I had a meeting with my child’s teacher and she spoke about “ISD.” What is ISD?
Integrated Service Delivery, or ISD, is the partnership between Education, Addictions & Mental Health, Social Development, and Public Safety to coordinate services that are provided to children and youth.
An important component of ISD are the nine Child and Youth Teams located throughout Saint John region, from St. Stephen to Sussex. These teams are managed by Addictions & Mental Health, have staff from Addictions & Mental Health as well as Education, and are closely connected to Social Development.
If you believe your child or youth could benefit from services offered by an ISD Child and Youth team, you may discuss it with your school counsellor or contact the team directly at one of the following numbers:
· Charlotte County: 506-466-7380
· Saint John: 506-658-3737
· Sussex: 506-432-2217
Information about the Integrated Service Delivery Child and Youth Teams may be found here:
Integrated Service Delivery Child and Youth Teams
My child is experiencing anxiety. What should we do?
Anxiety is normal and a common experience for everyone. It is
natural for a student to feel some anxiety about things such tests, public
speaking, sports, or arts performances.
As parents and educators, we do not want to shield
students from all anxiety because we know that will not prepare them to
function as adults. We want our children to grow into adults
who are able to handle strong feelings, including anxiety. To
do that, we must teach them skills to manage anxiety, not deny
them experiences to develop those skills.
It is important for parents and educators to help children and youth
understand that experiencing anxiety is normal. It is also important to
help them understand that anxiety leads to a choice between coping
and avoidance. When we help students develop coping skills,
they are able to manage themselves in situations which naturally
cause anxiety. In fact, most people who have success in stressful
situations—tests, arts performances, sports—use their feeling
of anxiety to improve their performance.
If we frequently allow students to avoid stress, we
deny them the opportunities to build skills which are needed to
function as a well-adjusted adult and to build the resilience needed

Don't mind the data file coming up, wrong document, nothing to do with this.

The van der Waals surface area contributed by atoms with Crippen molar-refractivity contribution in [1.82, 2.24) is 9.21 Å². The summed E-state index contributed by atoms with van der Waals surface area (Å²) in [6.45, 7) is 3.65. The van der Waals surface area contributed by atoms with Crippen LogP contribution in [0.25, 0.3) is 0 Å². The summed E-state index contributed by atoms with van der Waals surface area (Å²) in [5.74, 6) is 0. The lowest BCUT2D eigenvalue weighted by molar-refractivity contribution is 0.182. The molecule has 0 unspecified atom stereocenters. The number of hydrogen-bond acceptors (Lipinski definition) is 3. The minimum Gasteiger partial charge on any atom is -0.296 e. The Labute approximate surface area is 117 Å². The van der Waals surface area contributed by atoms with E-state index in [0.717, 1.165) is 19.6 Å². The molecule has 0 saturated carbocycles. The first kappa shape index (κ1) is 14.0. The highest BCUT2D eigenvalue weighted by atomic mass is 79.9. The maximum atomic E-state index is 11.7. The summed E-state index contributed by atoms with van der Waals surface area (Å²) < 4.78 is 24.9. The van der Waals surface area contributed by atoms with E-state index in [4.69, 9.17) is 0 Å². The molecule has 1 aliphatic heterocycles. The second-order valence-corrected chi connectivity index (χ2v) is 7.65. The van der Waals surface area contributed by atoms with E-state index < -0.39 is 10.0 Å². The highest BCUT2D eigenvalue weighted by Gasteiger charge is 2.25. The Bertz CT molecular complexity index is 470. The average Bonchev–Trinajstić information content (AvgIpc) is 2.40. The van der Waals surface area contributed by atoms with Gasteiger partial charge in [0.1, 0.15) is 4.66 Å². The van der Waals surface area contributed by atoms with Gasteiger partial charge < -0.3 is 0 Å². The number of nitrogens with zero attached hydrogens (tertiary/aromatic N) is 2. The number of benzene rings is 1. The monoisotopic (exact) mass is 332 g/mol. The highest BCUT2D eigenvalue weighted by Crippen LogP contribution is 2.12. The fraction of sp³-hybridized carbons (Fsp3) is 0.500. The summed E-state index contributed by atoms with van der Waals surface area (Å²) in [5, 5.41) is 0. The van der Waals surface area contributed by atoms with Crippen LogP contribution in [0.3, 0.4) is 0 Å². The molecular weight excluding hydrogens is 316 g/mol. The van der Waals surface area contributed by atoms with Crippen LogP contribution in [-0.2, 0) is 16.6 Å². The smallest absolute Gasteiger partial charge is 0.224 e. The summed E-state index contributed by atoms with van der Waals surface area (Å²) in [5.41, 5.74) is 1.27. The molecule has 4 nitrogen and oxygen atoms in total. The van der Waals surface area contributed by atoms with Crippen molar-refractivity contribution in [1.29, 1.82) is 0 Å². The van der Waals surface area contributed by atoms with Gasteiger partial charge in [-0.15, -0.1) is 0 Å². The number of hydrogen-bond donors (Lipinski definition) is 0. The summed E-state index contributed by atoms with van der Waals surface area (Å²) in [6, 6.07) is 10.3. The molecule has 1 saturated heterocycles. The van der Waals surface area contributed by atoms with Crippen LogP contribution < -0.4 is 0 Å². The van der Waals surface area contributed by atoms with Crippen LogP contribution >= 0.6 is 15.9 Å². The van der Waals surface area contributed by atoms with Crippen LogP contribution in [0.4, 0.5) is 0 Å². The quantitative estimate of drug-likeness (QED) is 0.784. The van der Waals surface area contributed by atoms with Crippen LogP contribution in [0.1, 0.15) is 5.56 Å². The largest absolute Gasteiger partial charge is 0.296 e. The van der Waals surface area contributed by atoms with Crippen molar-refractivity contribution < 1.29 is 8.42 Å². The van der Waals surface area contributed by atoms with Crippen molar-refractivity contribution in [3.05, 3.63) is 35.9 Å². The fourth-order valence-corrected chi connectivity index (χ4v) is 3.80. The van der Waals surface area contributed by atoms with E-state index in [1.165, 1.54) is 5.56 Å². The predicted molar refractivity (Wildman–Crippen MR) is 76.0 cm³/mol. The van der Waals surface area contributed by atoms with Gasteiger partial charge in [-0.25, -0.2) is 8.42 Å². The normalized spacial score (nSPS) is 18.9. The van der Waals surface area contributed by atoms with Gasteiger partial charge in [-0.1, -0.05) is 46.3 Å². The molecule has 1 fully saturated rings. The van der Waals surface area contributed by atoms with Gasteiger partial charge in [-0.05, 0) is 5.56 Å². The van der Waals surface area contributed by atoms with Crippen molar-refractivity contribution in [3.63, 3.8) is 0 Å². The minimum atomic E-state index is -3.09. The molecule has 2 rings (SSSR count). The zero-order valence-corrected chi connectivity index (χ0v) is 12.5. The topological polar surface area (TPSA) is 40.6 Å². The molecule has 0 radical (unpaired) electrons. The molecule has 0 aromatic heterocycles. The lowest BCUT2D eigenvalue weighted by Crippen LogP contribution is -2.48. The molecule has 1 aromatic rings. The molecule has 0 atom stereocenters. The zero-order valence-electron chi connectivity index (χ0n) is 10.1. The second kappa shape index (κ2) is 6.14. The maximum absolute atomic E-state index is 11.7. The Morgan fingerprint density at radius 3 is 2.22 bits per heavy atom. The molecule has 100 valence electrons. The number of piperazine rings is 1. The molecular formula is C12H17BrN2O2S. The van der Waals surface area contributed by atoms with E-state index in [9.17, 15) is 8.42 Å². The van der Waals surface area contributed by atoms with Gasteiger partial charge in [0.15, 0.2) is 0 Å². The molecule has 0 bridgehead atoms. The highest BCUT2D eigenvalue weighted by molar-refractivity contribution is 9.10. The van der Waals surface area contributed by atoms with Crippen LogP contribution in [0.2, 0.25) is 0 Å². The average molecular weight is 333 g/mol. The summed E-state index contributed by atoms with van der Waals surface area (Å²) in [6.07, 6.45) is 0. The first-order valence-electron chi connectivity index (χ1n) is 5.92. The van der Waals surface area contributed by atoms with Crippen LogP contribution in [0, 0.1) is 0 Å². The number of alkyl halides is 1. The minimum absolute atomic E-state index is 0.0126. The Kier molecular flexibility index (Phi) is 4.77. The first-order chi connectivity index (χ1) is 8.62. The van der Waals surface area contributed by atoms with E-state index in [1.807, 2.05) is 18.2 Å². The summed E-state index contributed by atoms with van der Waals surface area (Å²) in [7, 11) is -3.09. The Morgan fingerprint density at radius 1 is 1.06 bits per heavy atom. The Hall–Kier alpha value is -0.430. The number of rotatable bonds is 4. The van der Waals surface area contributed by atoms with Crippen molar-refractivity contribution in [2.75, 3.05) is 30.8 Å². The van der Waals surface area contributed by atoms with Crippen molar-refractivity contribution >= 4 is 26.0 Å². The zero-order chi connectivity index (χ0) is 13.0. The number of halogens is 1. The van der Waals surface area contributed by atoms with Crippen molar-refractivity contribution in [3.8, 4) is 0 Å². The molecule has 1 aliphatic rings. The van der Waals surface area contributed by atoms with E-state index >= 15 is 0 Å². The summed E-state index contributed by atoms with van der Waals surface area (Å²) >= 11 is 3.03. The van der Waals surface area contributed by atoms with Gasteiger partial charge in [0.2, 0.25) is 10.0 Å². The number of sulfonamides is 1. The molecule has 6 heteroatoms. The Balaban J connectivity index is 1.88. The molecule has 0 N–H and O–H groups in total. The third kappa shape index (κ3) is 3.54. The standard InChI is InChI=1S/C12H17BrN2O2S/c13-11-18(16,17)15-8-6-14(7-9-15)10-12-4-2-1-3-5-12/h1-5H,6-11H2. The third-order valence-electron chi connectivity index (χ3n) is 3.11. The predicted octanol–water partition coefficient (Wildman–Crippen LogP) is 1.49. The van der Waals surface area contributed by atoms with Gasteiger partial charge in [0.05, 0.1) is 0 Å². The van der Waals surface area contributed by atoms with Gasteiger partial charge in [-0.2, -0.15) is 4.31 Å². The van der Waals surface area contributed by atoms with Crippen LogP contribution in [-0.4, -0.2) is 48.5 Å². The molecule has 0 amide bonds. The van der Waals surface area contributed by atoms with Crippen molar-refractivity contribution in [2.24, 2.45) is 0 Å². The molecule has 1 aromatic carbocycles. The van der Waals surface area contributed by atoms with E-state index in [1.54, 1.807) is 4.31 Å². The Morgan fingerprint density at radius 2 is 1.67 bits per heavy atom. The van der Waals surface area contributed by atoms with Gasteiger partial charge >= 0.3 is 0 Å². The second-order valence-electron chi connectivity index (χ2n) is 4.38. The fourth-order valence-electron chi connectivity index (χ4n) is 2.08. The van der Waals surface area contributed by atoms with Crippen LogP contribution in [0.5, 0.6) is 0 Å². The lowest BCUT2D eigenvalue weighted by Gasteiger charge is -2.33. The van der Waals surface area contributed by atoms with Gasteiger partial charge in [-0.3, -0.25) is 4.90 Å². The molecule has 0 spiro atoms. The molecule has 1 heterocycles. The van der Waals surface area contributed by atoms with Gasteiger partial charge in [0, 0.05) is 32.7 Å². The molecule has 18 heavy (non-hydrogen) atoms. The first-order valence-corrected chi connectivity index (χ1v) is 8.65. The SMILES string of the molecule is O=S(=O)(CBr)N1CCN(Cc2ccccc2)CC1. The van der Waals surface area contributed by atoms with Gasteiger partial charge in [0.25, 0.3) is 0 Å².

to cope with life’s challenges. Ultimately, avoidance
Sometimes anxiety will be very specific, such as certain
classes, locations, or people. For example, a student may be anxious only
about gym class, taking the school bus, or specific peers It is
essential for parents and teachers to talk with the student
about the cause of the anxiety.
If a student is experiencing anxiety and it seems to be beyond your
child’s ability to manage and your ability to help, the first point of contact
at the school should be your child’s teacher or school counsellor.
The teacher and school counsellor can make short-term
adjustments to your child’s learning plan while they help them develop stronger
skills. For example, a student who is highly anxious about a class
presentation, may on this occasion, be given the option to present
to just the teacher and a small group of friends rather than the
entire class; at the same time, the counsellor would work with the
student on strategies such as breathing and focusing to enhance the
student’s ability to manage the anxiety. Generally, even when
the anxiety seems unmanageable, the student will be able to develop skills to
move forward without anxiety being a barrier to achievement.
Occasionally, a student will have anxiety so severe
it interferes with daily tasks, like attending school. In these
cases, students may need to see a counsellor to develop stronger skills to
master the situations causing anxiety. Even in this case, avoidance
is not a solution.
If you are concerned that your student is regularly experiencing severe
anxiety that is affecting multiple daily tasks, you should speak to your
student’s teacher or school counsellor. If the counsellor is
unable to provide the level of support your child needs, they may make a
request for service to the Integrated Service Delivery
Child and Youth Team. The Child and Youth Team is a
team of mental health and education professionals that provide more intensive
mental health services to students than the school staff provide.
Regardless of who is providing the service to your child, there will
always be a role for families in supporting students struggling with
anxiety. School, families, and counsellors must work in partnership
to ensure the student develops the necessary skills to be successful at school
and in life.
Parents of students who are experiencing anxiety may find helpful
information in the following links.
Information about the Integrated Service Delivery Child and Youth Teams
may be found here:
What services do the school guidance counsellors provide?
School guidance counsellors have specialized training which
other teachers do not have. School counsellors have
completed a graduate degree in counselling, similar to the training
which counsellors in mental health settings have. A teacher in a guidance
role who does not have this training is called a guidance teacher.
School counsellors are responsible for implementing the Comprehensive